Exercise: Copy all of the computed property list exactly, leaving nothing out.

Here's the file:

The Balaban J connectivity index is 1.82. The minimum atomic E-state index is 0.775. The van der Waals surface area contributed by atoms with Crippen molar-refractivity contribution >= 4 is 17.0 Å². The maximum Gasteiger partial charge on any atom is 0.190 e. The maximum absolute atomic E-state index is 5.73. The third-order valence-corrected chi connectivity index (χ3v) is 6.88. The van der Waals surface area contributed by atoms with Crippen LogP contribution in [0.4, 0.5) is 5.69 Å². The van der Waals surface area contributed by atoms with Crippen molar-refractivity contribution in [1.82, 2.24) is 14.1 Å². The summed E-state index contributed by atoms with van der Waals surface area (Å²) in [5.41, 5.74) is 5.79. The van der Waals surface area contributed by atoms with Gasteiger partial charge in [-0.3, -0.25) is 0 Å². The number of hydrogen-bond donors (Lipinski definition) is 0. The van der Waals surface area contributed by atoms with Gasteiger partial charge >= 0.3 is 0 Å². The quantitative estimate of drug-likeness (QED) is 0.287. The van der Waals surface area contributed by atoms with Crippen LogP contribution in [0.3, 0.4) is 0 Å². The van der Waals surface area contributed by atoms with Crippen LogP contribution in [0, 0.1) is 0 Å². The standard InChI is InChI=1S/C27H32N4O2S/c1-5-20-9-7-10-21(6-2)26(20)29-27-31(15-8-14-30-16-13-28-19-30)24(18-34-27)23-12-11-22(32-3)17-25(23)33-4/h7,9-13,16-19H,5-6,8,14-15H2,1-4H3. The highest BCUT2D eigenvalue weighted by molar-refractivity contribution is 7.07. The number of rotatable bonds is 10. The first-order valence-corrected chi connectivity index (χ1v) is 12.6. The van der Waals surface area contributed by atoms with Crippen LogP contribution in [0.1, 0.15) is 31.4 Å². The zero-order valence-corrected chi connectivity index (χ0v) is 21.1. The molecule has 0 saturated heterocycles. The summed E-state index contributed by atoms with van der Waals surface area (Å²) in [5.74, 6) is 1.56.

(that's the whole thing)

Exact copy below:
The Balaban J connectivity index is 1.82. The minimum atomic E-state index is 0.775. The van der Waals surface area contributed by atoms with Crippen molar-refractivity contribution >= 4 is 17.0 Å². The maximum Gasteiger partial charge on any atom is 0.190 e. The maximum absolute atomic E-state index is 5.73. The third-order valence-corrected chi connectivity index (χ3v) is 6.88. The van der Waals surface area contributed by atoms with Crippen LogP contribution in [0.4, 0.5) is 5.69 Å². The van der Waals surface area contributed by atoms with Crippen molar-refractivity contribution in [1.82, 2.24) is 14.1 Å². The summed E-state index contributed by atoms with van der Waals surface area (Å²) in [5.41, 5.74) is 5.79. The van der Waals surface area contributed by atoms with Gasteiger partial charge in [-0.3, -0.25) is 0 Å². The number of hydrogen-bond donors (Lipinski definition) is 0. The van der Waals surface area contributed by atoms with Gasteiger partial charge >= 0.3 is 0 Å². The quantitative estimate of drug-likeness (QED) is 0.287. The van der Waals surface area contributed by atoms with Crippen LogP contribution in [0.3, 0.4) is 0 Å². The van der Waals surface area contributed by atoms with Crippen LogP contribution in [0, 0.1) is 0 Å². The standard InChI is InChI=1S/C27H32N4O2S/c1-5-20-9-7-10-21(6-2)26(20)29-27-31(15-8-14-30-16-13-28-19-30)24(18-34-27)23-12-11-22(32-3)17-25(23)33-4/h7,9-13,16-19H,5-6,8,14-15H2,1-4H3. The highest BCUT2D eigenvalue weighted by molar-refractivity contribution is 7.07. The number of rotatable bonds is 10. The first-order valence-corrected chi connectivity index (χ1v) is 12.6. The van der Waals surface area contributed by atoms with Crippen LogP contribution in [0.1, 0.15) is 31.4 Å². The zero-order valence-corrected chi connectivity index (χ0v) is 21.1. The molecule has 0 saturated heterocycles. The summed E-state index contributed by atoms with van der Waals surface area (Å²) in [5.74, 6) is 1.56.